Get your brush and get started. I like to start on the sides, from top to bottom. Paint in long and thin coats, with an up and down stroke. Fusion paints cover well and they dry fast enough for another elongated coat of paint. Be sure to pull your hair back if you have your long hair down! I don’t always abide by this rule because I forget to, but believe me, it helps to not have hair all over the place or potentially caught in paint.

Painting nightstand 2

Painting the nightstand

The final stage

Top coat is not necessary

Especially if you are using paints by FusionFusion paints have a top coat included already, but if you’re going to use your nightstand as a desk, then feel free to add the top coat. It protects your paint and adds a nice finish as well. If you happen to have a big nightstand that will most likely have lots of use, it’ll help to paint multiple light coats.

Second coat it

I usually tell other DIYers that the color of your paint starts revealing itself in the second coat. Don’t judge your paint color by its first coat. You’re going to say to yourself, “Ah, there’s the color that I saw in the can!” Your first coat of paint may scare you because it may seem lighter or duller than what you expected, but the second coat of paint will reveal the actual color that you desire. With some paints, the actual color may appear in the third coat. Again, it’s useful to be familiar with the paint you’re using. Just make sure that your first coat, or second coat (if you’re needing a third coat to reveal the actual color) is dry before you re-paint.

Priming nightstand

There you have it!

Ready for your bedroom

Antique Nightstand without drawers

You did it! Your antique nightstand is ready to be shown off and used with it’s beautiful paint job done with TLC by you! Doll it up with a table lamp or a big candle, some of your favorite storybooks or some vintage glass DIY Dollar Tree items that you can spray paint! My chocolate chip mint ice cream colored nightstand (check out my video here!) complements well in my bedroom due to the natural colors of my bedroom walls. And I absolutely love it!

Some hints to sum it up

  • Before picture: I highly recommend this because you will be surprised at how dramatic of a change you created for your pretty piece of furniture.
  • Take out drawers: Don’t forget to take out any drawers that your nightstand has. Painting with the drawers in will cause the drawers to stick and potentially ruin your paintwork.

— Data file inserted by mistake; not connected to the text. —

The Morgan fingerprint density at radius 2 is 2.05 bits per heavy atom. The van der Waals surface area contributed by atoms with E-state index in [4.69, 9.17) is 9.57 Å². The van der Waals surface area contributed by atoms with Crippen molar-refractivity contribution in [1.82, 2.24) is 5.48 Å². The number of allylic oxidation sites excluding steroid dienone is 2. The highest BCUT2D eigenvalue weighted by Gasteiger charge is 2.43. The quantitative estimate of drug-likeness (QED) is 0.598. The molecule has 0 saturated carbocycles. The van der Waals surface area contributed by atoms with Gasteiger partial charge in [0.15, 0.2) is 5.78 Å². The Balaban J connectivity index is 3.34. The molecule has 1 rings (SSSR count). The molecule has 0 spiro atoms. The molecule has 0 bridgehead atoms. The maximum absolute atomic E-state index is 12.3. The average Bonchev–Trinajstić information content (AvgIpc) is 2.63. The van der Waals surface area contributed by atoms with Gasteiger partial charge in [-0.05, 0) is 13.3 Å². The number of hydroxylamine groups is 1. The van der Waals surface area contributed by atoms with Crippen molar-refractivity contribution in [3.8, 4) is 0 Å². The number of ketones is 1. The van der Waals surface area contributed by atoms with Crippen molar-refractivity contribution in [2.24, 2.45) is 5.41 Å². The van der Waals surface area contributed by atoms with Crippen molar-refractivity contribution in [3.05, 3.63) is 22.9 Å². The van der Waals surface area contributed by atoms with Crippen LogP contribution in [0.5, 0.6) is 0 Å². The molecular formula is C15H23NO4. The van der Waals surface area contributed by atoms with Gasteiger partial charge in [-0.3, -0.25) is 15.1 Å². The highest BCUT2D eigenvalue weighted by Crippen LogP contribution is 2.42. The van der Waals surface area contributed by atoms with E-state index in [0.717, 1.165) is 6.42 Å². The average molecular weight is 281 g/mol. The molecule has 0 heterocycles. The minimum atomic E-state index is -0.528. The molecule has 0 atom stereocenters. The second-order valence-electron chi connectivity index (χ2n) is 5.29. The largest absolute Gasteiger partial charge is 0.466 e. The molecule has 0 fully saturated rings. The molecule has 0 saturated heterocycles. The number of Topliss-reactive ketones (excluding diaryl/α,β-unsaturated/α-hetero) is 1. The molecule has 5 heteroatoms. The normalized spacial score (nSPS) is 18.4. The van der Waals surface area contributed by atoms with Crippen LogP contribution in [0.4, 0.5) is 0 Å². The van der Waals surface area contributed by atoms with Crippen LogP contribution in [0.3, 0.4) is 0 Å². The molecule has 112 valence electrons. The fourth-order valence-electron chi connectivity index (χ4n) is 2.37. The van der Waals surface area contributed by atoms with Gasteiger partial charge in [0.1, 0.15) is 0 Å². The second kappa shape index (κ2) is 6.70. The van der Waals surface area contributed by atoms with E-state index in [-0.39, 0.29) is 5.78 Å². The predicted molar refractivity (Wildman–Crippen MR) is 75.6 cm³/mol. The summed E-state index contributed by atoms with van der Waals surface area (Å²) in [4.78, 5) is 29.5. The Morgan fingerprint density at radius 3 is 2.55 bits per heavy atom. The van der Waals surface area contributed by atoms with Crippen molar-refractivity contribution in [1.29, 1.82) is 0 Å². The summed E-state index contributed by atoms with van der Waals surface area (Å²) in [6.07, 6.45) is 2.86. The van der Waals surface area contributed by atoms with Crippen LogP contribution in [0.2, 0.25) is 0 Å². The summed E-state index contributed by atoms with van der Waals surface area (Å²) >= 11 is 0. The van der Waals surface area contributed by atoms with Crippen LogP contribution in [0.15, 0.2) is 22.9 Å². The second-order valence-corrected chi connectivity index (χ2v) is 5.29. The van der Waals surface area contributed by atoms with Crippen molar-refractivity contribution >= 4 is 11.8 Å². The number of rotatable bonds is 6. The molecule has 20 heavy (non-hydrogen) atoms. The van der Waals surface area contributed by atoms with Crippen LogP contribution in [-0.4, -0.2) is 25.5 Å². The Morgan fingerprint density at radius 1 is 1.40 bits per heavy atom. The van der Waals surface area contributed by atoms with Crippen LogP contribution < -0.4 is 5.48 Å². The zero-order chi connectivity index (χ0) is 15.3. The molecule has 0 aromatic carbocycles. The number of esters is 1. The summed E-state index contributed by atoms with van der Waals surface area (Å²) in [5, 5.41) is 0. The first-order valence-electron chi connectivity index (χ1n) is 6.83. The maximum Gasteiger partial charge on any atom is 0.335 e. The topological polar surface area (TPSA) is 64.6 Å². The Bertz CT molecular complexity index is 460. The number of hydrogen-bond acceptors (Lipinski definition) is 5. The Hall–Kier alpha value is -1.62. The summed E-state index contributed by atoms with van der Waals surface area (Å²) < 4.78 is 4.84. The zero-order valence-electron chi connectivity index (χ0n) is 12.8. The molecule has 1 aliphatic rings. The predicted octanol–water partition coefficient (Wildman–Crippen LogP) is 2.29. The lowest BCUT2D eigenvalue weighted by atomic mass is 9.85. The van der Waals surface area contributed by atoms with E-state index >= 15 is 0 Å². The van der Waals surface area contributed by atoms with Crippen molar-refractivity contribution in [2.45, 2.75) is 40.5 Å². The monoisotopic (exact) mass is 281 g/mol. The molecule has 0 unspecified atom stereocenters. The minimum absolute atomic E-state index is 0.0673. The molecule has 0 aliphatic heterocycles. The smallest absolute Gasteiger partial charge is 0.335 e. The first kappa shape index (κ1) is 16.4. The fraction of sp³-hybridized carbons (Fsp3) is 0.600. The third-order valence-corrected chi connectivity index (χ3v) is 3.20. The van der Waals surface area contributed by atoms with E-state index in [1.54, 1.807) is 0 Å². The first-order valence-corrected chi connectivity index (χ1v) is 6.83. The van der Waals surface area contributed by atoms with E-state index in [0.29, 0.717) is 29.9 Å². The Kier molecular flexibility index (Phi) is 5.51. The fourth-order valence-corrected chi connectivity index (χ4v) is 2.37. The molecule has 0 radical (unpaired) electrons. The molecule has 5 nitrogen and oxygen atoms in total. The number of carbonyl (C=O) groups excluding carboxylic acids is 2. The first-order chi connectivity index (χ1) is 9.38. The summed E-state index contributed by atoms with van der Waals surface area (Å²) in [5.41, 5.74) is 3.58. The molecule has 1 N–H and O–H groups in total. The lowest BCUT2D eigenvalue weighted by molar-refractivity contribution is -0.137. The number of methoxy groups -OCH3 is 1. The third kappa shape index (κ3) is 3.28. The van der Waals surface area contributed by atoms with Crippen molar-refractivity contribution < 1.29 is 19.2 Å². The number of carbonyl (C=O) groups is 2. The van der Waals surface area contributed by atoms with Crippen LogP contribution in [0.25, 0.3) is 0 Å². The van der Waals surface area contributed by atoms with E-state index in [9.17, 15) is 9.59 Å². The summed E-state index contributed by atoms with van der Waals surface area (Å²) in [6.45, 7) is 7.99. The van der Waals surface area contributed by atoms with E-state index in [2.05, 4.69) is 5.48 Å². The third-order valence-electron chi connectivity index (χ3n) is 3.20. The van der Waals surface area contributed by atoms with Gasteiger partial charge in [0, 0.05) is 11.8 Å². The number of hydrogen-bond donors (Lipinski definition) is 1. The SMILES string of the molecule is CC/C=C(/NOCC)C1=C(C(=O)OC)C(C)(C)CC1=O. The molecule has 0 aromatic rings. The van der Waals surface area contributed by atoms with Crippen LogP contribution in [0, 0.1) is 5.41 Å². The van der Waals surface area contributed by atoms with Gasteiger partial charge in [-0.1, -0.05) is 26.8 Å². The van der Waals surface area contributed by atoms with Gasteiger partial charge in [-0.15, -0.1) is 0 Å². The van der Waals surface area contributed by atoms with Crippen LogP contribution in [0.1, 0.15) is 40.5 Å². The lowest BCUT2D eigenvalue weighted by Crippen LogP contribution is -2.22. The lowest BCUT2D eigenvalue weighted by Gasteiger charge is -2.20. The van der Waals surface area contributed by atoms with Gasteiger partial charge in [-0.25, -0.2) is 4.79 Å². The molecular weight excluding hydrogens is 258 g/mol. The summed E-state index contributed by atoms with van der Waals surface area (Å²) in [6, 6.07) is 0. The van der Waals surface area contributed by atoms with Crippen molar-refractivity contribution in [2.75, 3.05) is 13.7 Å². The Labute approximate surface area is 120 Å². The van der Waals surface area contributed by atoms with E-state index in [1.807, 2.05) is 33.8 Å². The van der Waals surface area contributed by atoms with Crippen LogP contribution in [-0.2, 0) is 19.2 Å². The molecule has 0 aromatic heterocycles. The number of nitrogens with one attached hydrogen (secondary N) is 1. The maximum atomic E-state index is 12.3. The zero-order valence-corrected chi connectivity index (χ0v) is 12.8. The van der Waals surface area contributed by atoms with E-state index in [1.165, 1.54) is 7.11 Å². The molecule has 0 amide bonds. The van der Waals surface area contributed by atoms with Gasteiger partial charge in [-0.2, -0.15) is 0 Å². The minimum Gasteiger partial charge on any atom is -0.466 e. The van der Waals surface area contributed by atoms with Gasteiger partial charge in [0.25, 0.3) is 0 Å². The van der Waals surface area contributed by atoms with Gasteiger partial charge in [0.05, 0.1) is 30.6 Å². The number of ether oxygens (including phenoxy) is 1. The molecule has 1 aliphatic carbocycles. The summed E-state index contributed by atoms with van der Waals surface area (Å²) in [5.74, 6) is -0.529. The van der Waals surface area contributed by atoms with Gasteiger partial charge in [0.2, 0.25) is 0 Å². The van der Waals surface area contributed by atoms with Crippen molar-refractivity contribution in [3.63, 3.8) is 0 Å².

• Clean from dirt and dust: I recommend using Krud Kutter’s Prepaint Cleaner with TSP Substitute as oppose to the orange chemical with TSP to clean any dirt and dust from your nightstand. Remember to use gloves and proper protection if you are using the orange chemical and wipe off the chemical preferably twice to avoid leaving a film.
  • Sandpaper: The basic step of taking off wax and poly before you paint a wooden piece of furniture. Extremely helpful and necessary!
  • Optional but recommended cleaning: If you’re using the orange chemical, it’s not necessary, but I re-clean my nightstand with Krud Kutter again to make sure it’s clean enough for the next step.
  • Painting time: Paint with long, nice, and thin strokes, going up and down. Remember, this is the first coat. Wait for the first coat to dry completely and then apply the second coat of paint with the same technique to get the actual color of your paint.
  • Take the after picture: And compare it with your before picture. Embrace the beauty you created, DIYer!

One final hint about salvaging

When you salvage, take time to look for that one piece in the midst of all the other pieces, even if the majority of it is just junk. You never know what you can use or how you can transform that piece of junk into something that is unique from furniture for which people would break the bank!

Get ready to put life back into your finds!

If you start collecting all those pretty pieces of furniture and don’t get to beautify them right away, it’s totally ok! I have lots of old junk that I have yet to transform but you’d be surprised at how often your mind is thinking creatively on how to give life to your junk, even when you’re doing something that’s not related to DIY projects! I hope that you can share your finished nightstand with me!

Sarah - Redeemed Decor